Product10x interviewed Sushant Pednekar, an expert Legal Counsel in the startup area with sound advice for the common mistakes in the legal structure.
In the beginning of a startup, founders are excited to get the ball rolling on a new company and are eager to see their ideas come to fruition. But, it’s worth slowing down and seeking legal counsel in these early moments to avoid costly legal mistakes. Broadly speaking, we can compartmentalize these legal mistakes into three categories. Let’s take a look at the top three legal mistakes that entrepreneurs make.
Mistake 1: Not bringing on the right people
One common mistake that entrepreneurs make is not being careful about who they involve in their operations. Let’s look at an example with a startup that has three founders: person A, person B, and person C.
Persons A and B are concerned that person C wants an equal share in this new venture. They aren’t convinced that person C is the right fit and that they are going to be putting in the work. Will person C be going to stay par for the course? It would be a mistake to hastily give person C an equal share, so what should you do?
Something that can help to address this is to use a common vesting provision. This awards ownership interest over time instead of right from the start. This enables you to ensure that the people you bring on are incentivized to continue performing in order to earn those percentage interests over time.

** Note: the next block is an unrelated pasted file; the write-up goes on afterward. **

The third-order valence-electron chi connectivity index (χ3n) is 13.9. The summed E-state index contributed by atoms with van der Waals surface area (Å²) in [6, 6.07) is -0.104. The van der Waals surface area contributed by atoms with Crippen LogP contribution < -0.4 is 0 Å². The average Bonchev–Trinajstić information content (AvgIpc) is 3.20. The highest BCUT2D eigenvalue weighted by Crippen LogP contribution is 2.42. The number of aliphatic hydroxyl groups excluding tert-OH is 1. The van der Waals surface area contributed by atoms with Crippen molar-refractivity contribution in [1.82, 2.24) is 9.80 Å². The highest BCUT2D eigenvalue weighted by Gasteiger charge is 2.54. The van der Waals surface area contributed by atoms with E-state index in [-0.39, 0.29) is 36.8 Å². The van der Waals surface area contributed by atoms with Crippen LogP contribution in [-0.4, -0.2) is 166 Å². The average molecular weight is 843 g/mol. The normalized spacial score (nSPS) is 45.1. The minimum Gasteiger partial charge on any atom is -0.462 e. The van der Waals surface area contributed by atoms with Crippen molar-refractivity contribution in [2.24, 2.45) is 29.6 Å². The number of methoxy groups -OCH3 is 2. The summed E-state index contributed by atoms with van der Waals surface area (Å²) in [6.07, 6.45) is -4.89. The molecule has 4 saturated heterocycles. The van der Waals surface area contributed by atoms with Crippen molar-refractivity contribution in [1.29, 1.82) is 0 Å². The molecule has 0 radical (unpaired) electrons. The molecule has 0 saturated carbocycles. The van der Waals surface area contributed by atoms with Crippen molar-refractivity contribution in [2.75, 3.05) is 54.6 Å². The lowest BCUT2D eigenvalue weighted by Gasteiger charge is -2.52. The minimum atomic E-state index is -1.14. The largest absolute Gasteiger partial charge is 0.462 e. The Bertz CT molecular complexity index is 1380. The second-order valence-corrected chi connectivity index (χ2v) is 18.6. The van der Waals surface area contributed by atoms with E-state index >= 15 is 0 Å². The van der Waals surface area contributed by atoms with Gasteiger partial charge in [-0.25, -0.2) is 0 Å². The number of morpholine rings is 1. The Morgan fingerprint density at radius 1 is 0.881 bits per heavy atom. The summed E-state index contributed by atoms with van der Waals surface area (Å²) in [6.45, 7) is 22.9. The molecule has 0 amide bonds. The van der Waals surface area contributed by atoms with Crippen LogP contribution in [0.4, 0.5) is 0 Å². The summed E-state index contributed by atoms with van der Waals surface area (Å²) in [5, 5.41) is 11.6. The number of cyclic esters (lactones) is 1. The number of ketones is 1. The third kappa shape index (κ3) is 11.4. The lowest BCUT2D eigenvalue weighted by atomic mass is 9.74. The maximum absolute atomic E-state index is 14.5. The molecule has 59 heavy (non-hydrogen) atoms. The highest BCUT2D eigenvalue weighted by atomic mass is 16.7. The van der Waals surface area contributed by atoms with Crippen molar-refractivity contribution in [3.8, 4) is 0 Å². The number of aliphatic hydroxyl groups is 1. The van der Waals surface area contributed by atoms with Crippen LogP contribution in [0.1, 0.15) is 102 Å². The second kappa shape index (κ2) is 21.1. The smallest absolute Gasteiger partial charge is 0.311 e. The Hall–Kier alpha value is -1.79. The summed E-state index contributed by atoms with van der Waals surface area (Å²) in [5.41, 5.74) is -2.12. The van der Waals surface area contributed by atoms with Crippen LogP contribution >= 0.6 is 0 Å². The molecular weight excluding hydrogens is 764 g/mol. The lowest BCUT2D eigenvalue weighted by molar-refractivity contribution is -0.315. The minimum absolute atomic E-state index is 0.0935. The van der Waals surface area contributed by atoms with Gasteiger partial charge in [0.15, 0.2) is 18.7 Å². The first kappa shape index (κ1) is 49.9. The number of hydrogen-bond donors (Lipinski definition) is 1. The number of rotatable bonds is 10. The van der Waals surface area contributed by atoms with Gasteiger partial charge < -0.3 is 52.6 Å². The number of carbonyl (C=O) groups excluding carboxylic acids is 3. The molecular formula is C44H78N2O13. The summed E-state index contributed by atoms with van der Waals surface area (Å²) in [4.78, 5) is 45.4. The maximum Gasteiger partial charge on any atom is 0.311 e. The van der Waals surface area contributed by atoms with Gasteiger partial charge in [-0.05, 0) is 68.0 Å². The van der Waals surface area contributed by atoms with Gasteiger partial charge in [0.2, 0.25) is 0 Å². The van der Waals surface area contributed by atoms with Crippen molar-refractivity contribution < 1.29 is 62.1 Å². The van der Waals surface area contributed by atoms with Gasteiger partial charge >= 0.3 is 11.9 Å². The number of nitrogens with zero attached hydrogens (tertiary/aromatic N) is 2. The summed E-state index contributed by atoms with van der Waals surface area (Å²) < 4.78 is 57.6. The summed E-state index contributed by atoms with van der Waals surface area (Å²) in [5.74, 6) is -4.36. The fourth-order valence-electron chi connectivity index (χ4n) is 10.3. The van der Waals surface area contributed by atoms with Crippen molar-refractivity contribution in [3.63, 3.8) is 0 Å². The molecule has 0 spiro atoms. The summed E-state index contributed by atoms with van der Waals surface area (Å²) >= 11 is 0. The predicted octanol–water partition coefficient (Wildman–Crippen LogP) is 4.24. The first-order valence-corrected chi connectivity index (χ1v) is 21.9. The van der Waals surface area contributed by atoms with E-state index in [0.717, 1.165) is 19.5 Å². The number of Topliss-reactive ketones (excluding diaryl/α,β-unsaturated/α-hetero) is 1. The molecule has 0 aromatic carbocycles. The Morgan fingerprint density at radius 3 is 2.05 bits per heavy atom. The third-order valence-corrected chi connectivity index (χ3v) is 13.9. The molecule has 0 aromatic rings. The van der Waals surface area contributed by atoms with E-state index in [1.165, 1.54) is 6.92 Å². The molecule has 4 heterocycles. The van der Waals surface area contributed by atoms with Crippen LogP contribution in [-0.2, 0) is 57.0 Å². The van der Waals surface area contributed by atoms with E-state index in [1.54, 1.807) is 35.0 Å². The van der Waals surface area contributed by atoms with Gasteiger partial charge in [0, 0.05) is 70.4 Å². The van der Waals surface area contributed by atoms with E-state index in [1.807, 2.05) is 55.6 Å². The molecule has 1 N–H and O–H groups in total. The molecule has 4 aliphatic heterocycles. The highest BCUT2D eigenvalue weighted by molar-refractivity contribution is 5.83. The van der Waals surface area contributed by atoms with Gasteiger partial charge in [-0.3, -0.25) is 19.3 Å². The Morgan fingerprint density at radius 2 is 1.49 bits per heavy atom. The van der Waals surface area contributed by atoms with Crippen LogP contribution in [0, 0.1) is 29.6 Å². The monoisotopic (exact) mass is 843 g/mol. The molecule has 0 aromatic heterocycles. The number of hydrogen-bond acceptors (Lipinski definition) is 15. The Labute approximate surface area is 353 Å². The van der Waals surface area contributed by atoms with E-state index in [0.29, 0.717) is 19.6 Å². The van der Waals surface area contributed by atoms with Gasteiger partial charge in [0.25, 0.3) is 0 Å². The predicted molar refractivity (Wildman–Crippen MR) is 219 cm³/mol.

Mistake 2: Not choosing the right structure
Mistakes can also be made when choosing the corporate structure of the entity that entrepreneurs proceed with. Often times, entrepreneurs will download boilerplate agreements off of the Internet, and that can be detrimental.
When there are co-founders, everyone knows it's great to have a handshake deal, but it’s important to put things in writing. Let’s again look at an example with a startup that has three founders: person A, person B, and person C.
The three agreed personally to each receive a one-third share, and put that in writing. But what happens if tomorrow two partners come together and say they are going to change this agreement that was written? They can vote by simple majority, and change this agreement and say distributions are not going to be 33 percent each. Persons A and B are each keeping 40 percent, and person C will keep the remaining 20 percent.
Person C doesn’t have any say because the agreement says that simple majority, two people, can come together and outwit the third. In this case, it would have served them better if they'd consulted with a lawyer and spoken about these concerns before they downloaded a form online.
One of the provisions is to make certain decisions be subject to unanimous vote. So you can't change the agreement just by simple majority voting. You need every member to consent to any kind of amendment to the agreement.
Mistake 3: Not fundraising for success